# Focus on the microworld

Notice how micrometers have a lot of names? You can call them microns (this will sound like you know what you are talking about, in case you have a crush on a biologist), or you can call them micrometers (accent on the “o”), or "um", or use the greek letter, µm.

Microns got so many names because in a lot of ways, they have gotten the most attention from biologists. From the invention of the optical microscope in the 1600s all the way until the mid-1900s, biologists have been able to see into the micro-world, but not farther. So, naturally they came up with a lot of terms for micrometers.

The microworld has been very important in biology, and you’ll spend much of your first year in biology getting familiar with what happens there. And we actually can do a little bit of hands-on measurement of the microworld.

So getting out your micron ruler… never mind.

Instead, what we’ll do is measure a stack of thin things in order to figure out how many microns each individual thin thing is. Got it? Good.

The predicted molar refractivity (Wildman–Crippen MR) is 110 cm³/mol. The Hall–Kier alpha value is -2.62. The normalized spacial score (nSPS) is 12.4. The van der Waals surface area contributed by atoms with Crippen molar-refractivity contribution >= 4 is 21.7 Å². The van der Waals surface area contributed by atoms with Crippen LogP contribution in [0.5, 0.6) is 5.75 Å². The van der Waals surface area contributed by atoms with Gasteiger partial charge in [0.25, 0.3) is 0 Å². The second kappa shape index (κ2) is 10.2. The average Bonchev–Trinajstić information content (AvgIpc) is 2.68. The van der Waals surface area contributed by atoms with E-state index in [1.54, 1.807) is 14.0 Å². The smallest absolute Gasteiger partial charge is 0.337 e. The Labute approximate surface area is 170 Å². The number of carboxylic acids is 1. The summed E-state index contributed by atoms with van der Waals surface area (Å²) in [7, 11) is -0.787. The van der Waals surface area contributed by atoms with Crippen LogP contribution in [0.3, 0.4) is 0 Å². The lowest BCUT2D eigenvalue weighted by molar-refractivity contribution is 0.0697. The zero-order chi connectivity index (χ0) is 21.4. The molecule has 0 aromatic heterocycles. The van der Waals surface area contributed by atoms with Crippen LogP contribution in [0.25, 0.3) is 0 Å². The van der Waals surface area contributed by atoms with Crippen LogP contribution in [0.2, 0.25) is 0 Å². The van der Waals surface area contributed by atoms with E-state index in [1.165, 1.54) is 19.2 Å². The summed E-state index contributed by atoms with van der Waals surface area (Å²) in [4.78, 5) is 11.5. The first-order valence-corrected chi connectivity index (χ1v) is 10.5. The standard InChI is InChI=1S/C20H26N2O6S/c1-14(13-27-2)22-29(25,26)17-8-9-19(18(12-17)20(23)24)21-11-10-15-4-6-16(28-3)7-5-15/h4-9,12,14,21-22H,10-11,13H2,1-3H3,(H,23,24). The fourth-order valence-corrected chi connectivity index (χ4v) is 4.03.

For example, take your ruler and measure of 1 millimeter worth of pages in your textbook.

No, really, do yourself a favor and get out a ruler.

Or at least take a guess.

How does this relate to microns? Recall that 1 mm is 1000 um. So, for example, if there were 2 pages in a millimeter, you would divide 1000 mm by 2 to figure out that each page was 500 microns thick.

Now type your real data below:

I got 14 pages to the millimeter in my textbook (“Environment: The Science Behind the Story, edition 2), which made my pages 71 um each (approximately).

Just for fun I tried it with:

a stack of index cards (200 um each)

the Washington DC Yellow Pages (67 um each)

and 7th generation Unbleached toilet paper (100 um each)

So in general I think we can conclude that most paper is around 100 um thick. Squarely in the microworld.